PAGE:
Well, I’ll tell you how you top it. You’re going to have to sit there and watch the person you love mourn you. Oh my god. Well, how do you top that? Ah-ha, you’re going to have to watch passively as somebody tries to hurt them.

John: Yes.

Craig: And that’s a great escalation. I mean, talk about how do you escalate something that’s already fairly well escalated? And, of course, the wonderful concept of stakes comes into play. When you have a movie where your hero is dead and cannot die what are the stakes? Somebody that he loves dying.

John: Yup. Just thinking aloud here, I mean, if you look at this first half of the movie as basically being the emasculation of Patrick Swayze’s character. It’s all about sort of like he’s bringing this big statue into his apartment, building this clay phallus that collapses. He’s being killed. He is powerless to stop this person from hurting his girlfriend. And he’s giving chase to this guy who he can’t even sort of stop.

So, it’s a frustrating thing. And I think you’re exactly right. You would think like, well, there can’t be anything worse than dying. It’s like, oh yeah, there actually can be something worse than dying. It’s dying and being powerless to fix the things around you.

Craig: Mm-hmm. And this is also where I think when you talk about a movie that makes what the equivalent of today’s billion dollars, you don’t make a billion dollars off of one gender or the other. This is where I think men are watching this movie and completely involved.

John: Yeah.

Craig: Because there’s this protective instinct that has been — either it is innate or it is a gender role and a construct. I don’t care. All I know is that it’s there. And this is tweaking that in men. This protective instinct and the inability to protect is enough, I think, to make every man in the theater lean forward in their seat and be involved.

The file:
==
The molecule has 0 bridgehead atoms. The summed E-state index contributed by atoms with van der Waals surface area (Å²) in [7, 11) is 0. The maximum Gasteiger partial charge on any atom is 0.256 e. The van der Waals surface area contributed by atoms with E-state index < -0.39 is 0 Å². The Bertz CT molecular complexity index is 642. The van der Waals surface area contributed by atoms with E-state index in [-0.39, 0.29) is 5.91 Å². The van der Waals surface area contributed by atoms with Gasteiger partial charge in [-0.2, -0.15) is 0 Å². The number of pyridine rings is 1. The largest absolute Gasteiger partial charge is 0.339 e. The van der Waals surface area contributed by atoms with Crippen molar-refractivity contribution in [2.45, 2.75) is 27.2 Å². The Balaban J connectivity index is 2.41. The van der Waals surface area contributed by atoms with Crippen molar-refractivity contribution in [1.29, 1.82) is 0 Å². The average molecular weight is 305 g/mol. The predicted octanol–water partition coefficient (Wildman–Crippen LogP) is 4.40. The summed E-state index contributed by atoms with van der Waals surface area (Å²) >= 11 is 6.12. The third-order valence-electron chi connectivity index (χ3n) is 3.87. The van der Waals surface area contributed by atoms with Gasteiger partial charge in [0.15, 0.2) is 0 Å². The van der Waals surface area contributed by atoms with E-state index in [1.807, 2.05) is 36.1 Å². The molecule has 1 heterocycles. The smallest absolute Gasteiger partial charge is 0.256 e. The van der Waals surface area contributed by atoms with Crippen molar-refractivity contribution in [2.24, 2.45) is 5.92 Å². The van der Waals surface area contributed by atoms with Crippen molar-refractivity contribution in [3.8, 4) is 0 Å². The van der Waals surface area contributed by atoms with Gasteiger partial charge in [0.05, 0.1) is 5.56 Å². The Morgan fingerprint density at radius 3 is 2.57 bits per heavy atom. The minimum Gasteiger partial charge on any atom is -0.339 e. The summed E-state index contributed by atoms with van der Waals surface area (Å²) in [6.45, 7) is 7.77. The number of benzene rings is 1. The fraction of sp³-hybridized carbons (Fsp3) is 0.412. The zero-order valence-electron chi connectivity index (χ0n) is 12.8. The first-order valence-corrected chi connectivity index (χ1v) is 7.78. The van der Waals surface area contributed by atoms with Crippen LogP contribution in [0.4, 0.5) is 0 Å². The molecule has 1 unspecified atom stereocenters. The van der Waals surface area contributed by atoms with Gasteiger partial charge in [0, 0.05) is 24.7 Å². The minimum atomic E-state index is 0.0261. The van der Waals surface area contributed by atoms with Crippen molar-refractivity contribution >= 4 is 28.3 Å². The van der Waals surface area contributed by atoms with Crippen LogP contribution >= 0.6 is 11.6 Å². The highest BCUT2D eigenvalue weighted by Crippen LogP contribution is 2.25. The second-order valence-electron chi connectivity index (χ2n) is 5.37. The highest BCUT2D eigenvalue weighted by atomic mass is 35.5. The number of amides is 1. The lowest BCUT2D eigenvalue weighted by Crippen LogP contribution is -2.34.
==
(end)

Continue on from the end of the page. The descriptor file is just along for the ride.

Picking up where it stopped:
John: Yes. So, in giving chase to this guy who invaded his apartment, he goes into the subway. And so one of the weird rules of this movie is like he can take the subway to get around places. And it’s on the subway that he meets another ghost, a really crazy sort of aggressive ghost, Vincent Schiavelli.

Craig: Vincent Schiavelli.

John: We’re not sure [how to pronounce].

Craig: Well, Schiavelli would be the proper Italian pronunciation.

John: But we’ll see how he pronounces it.

Craig: Yes.

John: If he’s still alive. I have no idea.

Craig: He is not alive, sadly.

John: Sadly.

Craig: No, he died actually fairly young. Vincent Schiavelli’s character emerges here. And this is maybe my favorite scene in the movie and it’s very, very short. And it’s followed by another Vincent Schiavelli scene later, which is terrific, but I love this scene. I love the way that Rubin did it.

So, up until this point it’s been fairly procedural. Our ghost is wandering around, following people, and we understand that in some ways he has this omniscience. He can be anywhere and hear anything. But on the other hand he has this powerlessness. He can’t actually touch things or move things or impact the physical world around him. So, it’s an interesting collision of ability and disability.

He’s following this guy, but for what? What could he possibly be able to do? Well, he’s following him because he wants to know the truth, I suppose. And he’s on this train and we are completely in that moment and then suddenly out of nowhere this other ghost starts screaming at him in the most frightening way, “Get off my train,” and it’s frightening.

John: Yeah.

Craig: And he pushes our guy, not only pushes him off the train, but as he pushes him off the train breaks physical glass, which is making us think, wait a second, perhaps there’s more that ghosts can do. Tonally speaking, it was a reminder for me in this movie that we’re dealing with serious stuff and potentially very scary stuff. And Vincent Schiavelli is so — his face is frightening. The way he yells at him is frightening. The whole thing is creepy and it’s very Bruce Joel Rubin. It’s the closest scene in this movie to the sort of creepy stuff we see a lot of in Jacob’s Ladder.